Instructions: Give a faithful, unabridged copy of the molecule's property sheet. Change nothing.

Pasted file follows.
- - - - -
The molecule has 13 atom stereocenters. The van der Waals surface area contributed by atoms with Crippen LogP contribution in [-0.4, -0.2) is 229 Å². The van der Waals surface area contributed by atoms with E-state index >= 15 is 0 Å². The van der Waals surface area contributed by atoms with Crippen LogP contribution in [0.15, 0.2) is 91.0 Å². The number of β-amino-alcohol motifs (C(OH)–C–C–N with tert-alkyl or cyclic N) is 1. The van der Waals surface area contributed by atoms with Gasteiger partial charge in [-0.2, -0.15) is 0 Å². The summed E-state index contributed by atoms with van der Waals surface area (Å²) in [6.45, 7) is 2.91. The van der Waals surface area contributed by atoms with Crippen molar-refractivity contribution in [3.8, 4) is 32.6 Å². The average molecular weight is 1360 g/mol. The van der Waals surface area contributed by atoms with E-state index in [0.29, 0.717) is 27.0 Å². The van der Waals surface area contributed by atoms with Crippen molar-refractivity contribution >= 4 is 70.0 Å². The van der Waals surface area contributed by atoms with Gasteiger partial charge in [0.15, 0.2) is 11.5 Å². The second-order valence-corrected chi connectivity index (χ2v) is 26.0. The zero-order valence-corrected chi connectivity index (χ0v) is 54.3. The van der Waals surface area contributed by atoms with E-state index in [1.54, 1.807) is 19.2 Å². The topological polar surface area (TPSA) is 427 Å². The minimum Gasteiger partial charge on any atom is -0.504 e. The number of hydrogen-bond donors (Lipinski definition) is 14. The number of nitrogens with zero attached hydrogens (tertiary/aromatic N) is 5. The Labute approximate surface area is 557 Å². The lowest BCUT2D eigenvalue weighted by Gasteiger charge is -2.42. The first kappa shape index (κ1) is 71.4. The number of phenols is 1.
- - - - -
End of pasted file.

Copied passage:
The molecule has 13 atom stereocenters. The van der Waals surface area contributed by atoms with Crippen LogP contribution in [-0.4, -0.2) is 229 Å². The van der Waals surface area contributed by atoms with E-state index >= 15 is 0 Å². The van der Waals surface area contributed by atoms with Crippen LogP contribution in [0.15, 0.2) is 91.0 Å². The number of β-amino-alcohol motifs (C(OH)–C–C–N with tert-alkyl or cyclic N) is 1. The van der Waals surface area contributed by atoms with Gasteiger partial charge in [-0.2, -0.15) is 0 Å². The summed E-state index contributed by atoms with van der Waals surface area (Å²) in [6.45, 7) is 2.91. The van der Waals surface area contributed by atoms with Crippen molar-refractivity contribution in [3.8, 4) is 32.6 Å². The average molecular weight is 1360 g/mol. The van der Waals surface area contributed by atoms with E-state index in [0.29, 0.717) is 27.0 Å². The van der Waals surface area contributed by atoms with Crippen molar-refractivity contribution >= 4 is 70.0 Å². The van der Waals surface area contributed by atoms with Gasteiger partial charge in [0.15, 0.2) is 11.5 Å². The second-order valence-corrected chi connectivity index (χ2v) is 26.0. The zero-order valence-corrected chi connectivity index (χ0v) is 54.3. The van der Waals surface area contributed by atoms with E-state index in [1.54, 1.807) is 19.2 Å². The topological polar surface area (TPSA) is 427 Å². The minimum Gasteiger partial charge on any atom is -0.504 e. The number of hydrogen-bond donors (Lipinski definition) is 14. The number of nitrogens with zero attached hydrogens (tertiary/aromatic N) is 5. The Labute approximate surface area is 557 Å². The lowest BCUT2D eigenvalue weighted by Gasteiger charge is -2.42. The first kappa shape index (κ1) is 71.4. The number of phenols is 1.